23 August 2006

The Web
Business Today

L-Istrina 2004 cost PBS Lm85,000

The Public Broadcasting Services’ financial statements published last week list the costs of charity telethon l-Istrina as forming part of the station’s cash flow, with expenses related to the event going as high as 10 per cent of the cash handed over to charitable institutions.
In its financial statements, PBS lists Lm413,512 cash receipts for l-Istrina 2003 and another Lm880,551 for the 2004 edition up to the end of September 2005, with cash handed over to charitable institutions being Lm840,000 and Lm626,000 respectively. This means that while PBS passed all funds received and in hand to the beneficiaries of the 2003 edition, it passed only around 71 per cent of the amounts collected in the 2004 edition.
Even more curious is the fact that the 2004 edition is listed as having cost the station Lm85,625, almost 10 per cent of the money donated to charities despite the voluntary nature of the event, with roughly the same percentage of expenses involved in the 2003 edition in relation to donations, where the costs are listed as totalling Lm44,500.
Equally strange is how the charitable activity that is organised and administered by PBS has its funds reflected in its financial reporting, obscuring the distinction between the station’s commercial ventures from its annual charity drive.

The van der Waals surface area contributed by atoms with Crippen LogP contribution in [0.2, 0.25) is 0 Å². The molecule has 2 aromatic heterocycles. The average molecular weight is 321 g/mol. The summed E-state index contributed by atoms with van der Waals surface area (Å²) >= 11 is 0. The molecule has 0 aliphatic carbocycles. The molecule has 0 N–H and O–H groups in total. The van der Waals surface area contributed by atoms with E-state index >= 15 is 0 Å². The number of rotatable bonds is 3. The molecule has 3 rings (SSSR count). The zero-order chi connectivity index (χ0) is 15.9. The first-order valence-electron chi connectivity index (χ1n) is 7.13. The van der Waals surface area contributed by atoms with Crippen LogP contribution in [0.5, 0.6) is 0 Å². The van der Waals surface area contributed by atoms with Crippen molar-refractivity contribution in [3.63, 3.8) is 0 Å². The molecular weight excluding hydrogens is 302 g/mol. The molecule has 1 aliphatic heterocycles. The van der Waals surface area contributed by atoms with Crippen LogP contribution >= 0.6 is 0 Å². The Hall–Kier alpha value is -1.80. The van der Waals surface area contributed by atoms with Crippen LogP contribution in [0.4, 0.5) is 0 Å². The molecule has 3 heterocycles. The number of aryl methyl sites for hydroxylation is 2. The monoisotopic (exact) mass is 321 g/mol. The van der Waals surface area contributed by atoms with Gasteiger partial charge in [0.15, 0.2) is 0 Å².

Among its core operations, PBS lists a decrease in turnover in 2005 but this was not reflected in a corresponding decrease in the cost of sales, with profits reaching Lm479,000, compared to the Lm789,000 profits made in nine months in 2004, even before the restructuring exercise had started.
PBS also experienced an increase in the distribution expenses and a minor decrease in administrative expenses, but not much to report about.
The real savings were carried out in operating expenses. In 2004, PBS succeeded in earning nearly Lm0.5 million from disposing of property held for resale. The balance sheet for 2005 shows that PBS revalued its tangible assets by doubling its value, while the government as the shareholder changed to capital the amounts it was owed. Both these transactions improved the company’s balance sheet, as well as the utilisation of its deferred tax asset that turned its operating loss into a profit, proving that the PBS restructuring is happening not only in its operations but also through financial reengineering.

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